It’s always a good idea to know where your SSL certificates’ private keys are located, as they are the key (pun intended) to authorizing that your domain is the real deal. Whether you’re using a Comodo SSL certificate private key or one from another certificate authority (CA), it’s vital that you know where it is and keep it safe. Why is it so important? Because anyone who gets access to your private keys can spoof your website since it will now be “authenticated” with the compromised private key.
With the fake website, they can then proceed to phish your customers, perform a man-in-the-middle (MitM) attack to steal your customer’s data, or even defame your company. Even when you take the threat of having your website spoofed, you also need your Comodo SSL certificate’s private key to install your SSL certificate, as this key serves as evidence that you (or anyone who gets access to it) owns the certificate being installed.
Even if you may not have any immediate need for your private key, knowing where to find it and keeping it in a safe location is a basic cybersecurity precaution everyone should take. That’s why we’ve put together this step-by-step guide that explains how you can find your SSL certificate’s private key. Before we dive into the process of finding your private key, though, let’s discuss what a private key is and why it’s a crucial to your business.
What is a Comodo SSL Certificate Private Key?
A private key is a data file that acts as an authenticator for an SSL certificate when a browser attempts to connect to a website and check whether it is secure. Comodo CA (powered by Sectigo) just happens to be the certificate authority who issued the certificate. Along with your private key, there’s also a public key that belongs to your certificate. During the encryption process, which is known as the SSL handshake, the public key encrypts the data being transferred, and only the private key can decrypt it on arrival.
As I’ll explain later, your private key was created automatically when you generated your certificate signing request (CSR). In case you don’t remember whether you ever did this, you can review this guide on How to Generate a CSR. (If you don’t have an SSL certificate yet, you can click the button below to get one as low as $5.88/yr. to secure your website!)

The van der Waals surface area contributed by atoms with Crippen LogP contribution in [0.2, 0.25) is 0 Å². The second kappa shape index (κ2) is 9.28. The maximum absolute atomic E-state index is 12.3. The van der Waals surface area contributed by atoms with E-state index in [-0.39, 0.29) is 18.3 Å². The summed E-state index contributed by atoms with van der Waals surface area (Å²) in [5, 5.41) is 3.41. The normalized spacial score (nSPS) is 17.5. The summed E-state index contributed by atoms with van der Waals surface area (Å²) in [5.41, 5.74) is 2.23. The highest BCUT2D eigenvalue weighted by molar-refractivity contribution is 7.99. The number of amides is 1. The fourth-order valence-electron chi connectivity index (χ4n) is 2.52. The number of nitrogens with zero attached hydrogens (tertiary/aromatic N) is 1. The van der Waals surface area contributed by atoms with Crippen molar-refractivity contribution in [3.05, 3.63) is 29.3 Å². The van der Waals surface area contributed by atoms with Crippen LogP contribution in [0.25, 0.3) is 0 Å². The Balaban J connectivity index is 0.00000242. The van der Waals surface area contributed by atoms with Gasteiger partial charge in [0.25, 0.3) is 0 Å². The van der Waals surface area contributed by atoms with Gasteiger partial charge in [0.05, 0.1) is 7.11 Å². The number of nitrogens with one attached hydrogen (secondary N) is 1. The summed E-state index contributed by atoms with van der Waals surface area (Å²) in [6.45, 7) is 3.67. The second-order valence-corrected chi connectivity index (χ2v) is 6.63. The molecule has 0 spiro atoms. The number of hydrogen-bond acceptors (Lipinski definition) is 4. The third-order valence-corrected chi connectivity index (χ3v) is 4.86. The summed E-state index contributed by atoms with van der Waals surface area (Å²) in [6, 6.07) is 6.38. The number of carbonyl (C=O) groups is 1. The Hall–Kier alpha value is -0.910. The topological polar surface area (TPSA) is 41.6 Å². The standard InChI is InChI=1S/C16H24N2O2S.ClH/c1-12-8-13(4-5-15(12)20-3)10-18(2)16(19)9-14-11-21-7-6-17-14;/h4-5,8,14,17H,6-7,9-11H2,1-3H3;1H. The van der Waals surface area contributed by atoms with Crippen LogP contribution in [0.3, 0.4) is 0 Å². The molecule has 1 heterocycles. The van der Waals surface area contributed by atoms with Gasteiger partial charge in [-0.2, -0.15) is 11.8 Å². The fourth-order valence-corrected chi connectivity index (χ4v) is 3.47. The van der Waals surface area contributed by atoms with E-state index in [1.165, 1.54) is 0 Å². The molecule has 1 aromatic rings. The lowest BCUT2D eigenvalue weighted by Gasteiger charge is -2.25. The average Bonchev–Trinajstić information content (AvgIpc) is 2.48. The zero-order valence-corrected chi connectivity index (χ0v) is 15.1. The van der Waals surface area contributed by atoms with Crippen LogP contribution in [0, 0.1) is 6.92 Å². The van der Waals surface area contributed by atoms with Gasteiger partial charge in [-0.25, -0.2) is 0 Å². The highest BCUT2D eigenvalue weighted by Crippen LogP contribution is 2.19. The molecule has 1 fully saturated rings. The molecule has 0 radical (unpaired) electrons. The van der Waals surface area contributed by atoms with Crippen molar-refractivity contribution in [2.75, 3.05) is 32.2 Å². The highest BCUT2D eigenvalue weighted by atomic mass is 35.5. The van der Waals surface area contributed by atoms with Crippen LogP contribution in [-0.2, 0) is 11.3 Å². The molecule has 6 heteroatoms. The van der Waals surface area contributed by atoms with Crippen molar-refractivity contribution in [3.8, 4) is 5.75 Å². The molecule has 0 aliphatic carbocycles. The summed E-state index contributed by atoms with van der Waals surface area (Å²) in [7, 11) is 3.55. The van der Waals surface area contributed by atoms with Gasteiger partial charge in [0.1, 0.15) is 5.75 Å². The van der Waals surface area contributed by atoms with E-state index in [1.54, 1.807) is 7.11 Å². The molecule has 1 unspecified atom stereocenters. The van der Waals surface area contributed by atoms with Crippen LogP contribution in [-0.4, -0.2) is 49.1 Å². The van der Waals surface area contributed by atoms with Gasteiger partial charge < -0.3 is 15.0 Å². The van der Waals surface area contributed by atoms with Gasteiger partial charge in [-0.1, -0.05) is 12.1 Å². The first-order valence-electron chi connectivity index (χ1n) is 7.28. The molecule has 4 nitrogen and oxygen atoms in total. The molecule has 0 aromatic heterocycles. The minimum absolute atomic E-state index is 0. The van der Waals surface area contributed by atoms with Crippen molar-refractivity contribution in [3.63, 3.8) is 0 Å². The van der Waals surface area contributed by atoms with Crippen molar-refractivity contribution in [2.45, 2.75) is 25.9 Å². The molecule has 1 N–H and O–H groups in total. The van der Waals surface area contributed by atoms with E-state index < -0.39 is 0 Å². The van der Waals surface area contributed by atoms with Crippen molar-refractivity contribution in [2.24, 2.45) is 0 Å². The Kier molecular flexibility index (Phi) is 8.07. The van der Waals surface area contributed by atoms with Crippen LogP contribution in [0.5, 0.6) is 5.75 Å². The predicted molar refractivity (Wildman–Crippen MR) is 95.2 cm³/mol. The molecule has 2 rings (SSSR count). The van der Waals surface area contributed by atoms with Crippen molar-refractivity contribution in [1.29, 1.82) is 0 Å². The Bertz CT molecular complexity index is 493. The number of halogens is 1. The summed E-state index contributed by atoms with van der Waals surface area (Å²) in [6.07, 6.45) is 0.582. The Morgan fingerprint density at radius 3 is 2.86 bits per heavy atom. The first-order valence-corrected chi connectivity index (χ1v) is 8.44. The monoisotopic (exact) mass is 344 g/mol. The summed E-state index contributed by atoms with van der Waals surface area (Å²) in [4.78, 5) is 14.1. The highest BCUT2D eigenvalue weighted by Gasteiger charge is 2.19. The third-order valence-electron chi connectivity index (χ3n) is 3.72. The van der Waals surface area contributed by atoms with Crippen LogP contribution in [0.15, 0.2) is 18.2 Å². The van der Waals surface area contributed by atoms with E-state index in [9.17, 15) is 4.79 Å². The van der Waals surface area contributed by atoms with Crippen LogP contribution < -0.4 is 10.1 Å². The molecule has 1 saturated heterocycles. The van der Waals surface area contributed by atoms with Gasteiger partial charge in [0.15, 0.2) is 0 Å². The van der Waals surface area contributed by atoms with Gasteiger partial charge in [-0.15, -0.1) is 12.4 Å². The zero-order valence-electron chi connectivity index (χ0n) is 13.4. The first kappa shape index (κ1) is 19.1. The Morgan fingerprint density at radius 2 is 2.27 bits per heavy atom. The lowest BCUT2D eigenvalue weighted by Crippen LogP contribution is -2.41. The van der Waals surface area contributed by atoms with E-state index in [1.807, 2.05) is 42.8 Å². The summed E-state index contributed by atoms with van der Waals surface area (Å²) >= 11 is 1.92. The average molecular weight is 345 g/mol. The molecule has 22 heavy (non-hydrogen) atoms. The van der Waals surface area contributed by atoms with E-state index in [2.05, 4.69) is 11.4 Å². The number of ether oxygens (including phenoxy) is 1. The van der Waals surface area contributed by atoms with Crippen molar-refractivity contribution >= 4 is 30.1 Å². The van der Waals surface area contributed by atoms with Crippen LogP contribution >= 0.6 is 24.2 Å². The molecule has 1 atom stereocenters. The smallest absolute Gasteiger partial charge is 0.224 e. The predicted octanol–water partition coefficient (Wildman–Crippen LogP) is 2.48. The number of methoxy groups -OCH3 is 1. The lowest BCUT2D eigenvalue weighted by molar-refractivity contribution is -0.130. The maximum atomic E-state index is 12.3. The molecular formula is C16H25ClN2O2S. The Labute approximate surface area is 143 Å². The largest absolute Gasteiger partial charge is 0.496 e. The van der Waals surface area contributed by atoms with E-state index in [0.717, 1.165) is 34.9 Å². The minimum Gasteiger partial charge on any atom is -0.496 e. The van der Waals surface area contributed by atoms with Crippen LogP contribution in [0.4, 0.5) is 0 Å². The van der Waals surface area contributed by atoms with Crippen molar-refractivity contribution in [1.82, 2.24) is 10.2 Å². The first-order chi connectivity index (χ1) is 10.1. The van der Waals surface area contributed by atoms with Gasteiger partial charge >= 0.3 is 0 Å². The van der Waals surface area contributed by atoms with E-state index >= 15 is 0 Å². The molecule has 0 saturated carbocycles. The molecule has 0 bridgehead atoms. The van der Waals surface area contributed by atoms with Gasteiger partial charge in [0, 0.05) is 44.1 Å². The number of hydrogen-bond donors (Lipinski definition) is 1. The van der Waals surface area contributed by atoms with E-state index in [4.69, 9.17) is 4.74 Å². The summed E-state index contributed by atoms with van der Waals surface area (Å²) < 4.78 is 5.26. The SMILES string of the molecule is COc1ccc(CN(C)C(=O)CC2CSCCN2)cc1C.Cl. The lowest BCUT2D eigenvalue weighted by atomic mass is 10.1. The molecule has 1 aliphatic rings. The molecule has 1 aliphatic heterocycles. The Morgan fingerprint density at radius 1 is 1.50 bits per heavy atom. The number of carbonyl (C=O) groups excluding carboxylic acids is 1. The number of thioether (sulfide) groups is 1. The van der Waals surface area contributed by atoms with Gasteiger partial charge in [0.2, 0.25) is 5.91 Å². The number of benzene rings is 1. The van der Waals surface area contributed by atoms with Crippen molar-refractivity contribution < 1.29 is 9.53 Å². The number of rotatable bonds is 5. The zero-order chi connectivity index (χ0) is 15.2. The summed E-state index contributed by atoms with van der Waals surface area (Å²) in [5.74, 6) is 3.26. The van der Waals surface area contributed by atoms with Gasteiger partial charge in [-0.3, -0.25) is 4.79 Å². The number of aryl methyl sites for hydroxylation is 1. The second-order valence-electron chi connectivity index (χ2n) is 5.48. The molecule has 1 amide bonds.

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Once you’ve got your CSR sorted out, you can start the process of locating your SSL certificate’s private key. Simply follow the steps below and you’ll have your private key in no time. Note: In this guide we use cPanel, but the process should be similar for other hosting platforms.
How to Find Your Comodo Private Key
- Login to cPanel. First, you’ll need to login to your hosting control page. For cPanel, this can be found at https://domain.com:2083 (replace domain.com with your domain), and should look like this:
- Head to the “Security” section. After logging in, scroll down to “Security”, which looks like this:
- Click “SSL/TLS.” This page should look as follows:
- Choose the appropriate key. Since we’re looking for our private key, click Generate, view, upload, or delete your private keys. Then, select Edit on the key you wish to locate. If you’re not sure which key belongs to which certificate (in the event that you have more than one certificate), the description may contain some useful identifiers.
- Your private key will be located under “Encoded Private Key”. Once you’re on the “View Private Key” page, your private key for the SSL certificate you selected will be under the “Encoded Private Key” field, including the “—–BEGIN RSA PRIVATE KEY—–” and “—–END RSA PRIVATE KEY—–” at the beginning and end of the encrypted key.
- You’re done!
A Few Tips on Protecting Your Comodo Private Key
Now that you’ve found your Comodo private key, you may be inclined to tell it to other people, write it down, or even save it someplace you consider “safe.” However, doing these things can actually put your SSL certificate’s security at risk. As a rule of thumb, here’s a brief guideline on precautions you should take when it comes to your Comodo SSL certificate private key:
- Never store your private keys locally. Although it may seem convenient to have your private key stored locally on your computer, you should never do that. Anyone who gets a hold of your private keys controls your SSL certificate, and each place you put your private key is just one more way it could get into the wrong hands.
- Make sure to reissue your SSL certificate if there’s a chance someone else has a copy of your private key. If you think your private key may have been compromised, you should reissue your SSL certificate. Reissuing your SSL certificate will create a new private key, one that only you will have access to. For instructions on how to reissue your Comodo SSL certificate, you can head to our Knowledge Base.